And herein lies the danger for the ruling party, and the hope for the electorate. This might be the opportunity for the electorate to change the ruling party through the ballot box for the first time since independence.
Under the new constitution, a maximum of three parties or alliances can get together to form a government, if the sum of their numbers exceeds fifty percent. Once that magic fifty plus number is achieved among two or three entities, that will be augmented, by the provision of the new constitution, to 54 percent to provide a stable majority. This coalition will be mandated to appoint the prime minister and form a government. If, within a month, no such arrangement has been possible, there will be a run-off between the entities which came in first and second. Each will have a right to form new alliances. Those who passed the threshold in the first round will maintain their positions after the second round.
With the exception of the Dashnaktsutyun, which is currently in a coalition with the ruling Republican party, all others are in opposition and most of them have vowed not to enter a coalition with the ruling party under any circumstances after the April 2 election. If the ruling Republican party and the Dashnaktsutyun do not garner fifty percent plus – and they are not expected to unless there is outright manipulation of the vote — there will be a variety of different configuration possibilities to achieve a change of power.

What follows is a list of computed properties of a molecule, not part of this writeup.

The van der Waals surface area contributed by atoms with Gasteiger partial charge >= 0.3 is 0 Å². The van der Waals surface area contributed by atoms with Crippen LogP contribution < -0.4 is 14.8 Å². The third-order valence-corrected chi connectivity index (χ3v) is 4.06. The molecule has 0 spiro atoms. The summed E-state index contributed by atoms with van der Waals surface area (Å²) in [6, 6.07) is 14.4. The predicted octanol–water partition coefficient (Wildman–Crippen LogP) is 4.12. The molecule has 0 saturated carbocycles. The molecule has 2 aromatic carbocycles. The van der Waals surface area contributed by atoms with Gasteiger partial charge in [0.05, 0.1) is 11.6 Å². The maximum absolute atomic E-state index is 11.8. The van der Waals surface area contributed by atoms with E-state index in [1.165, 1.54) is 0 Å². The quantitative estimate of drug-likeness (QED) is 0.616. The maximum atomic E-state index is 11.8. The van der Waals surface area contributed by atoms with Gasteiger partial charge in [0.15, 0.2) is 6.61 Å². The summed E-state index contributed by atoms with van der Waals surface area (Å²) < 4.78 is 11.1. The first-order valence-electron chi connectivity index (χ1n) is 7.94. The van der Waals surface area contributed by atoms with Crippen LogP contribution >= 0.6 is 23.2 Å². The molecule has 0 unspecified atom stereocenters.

In the run up to the elections, as the public speaks out, one can see a great deal of apathy and distrust towards the elections and what may follow. Pervasive and continuous electoral fraud and unfulfilled promises have left a deep scar in people’s psyche. Perhaps the promise of the new constitution will force a fair election and a just and legitimate government to heal the deep-seated wound and ease the pain.
Armenia’s prime minister, Karen Karapetyan (pictured, in red jacket) leads the Republicans campaign although his name is not included in the party list. Republicans have announced that, if they win, Karapetyan will continue to lead the government. The big question is who will be the prime minister after Serzh Sargsyan’s second presidential term ends in 2018.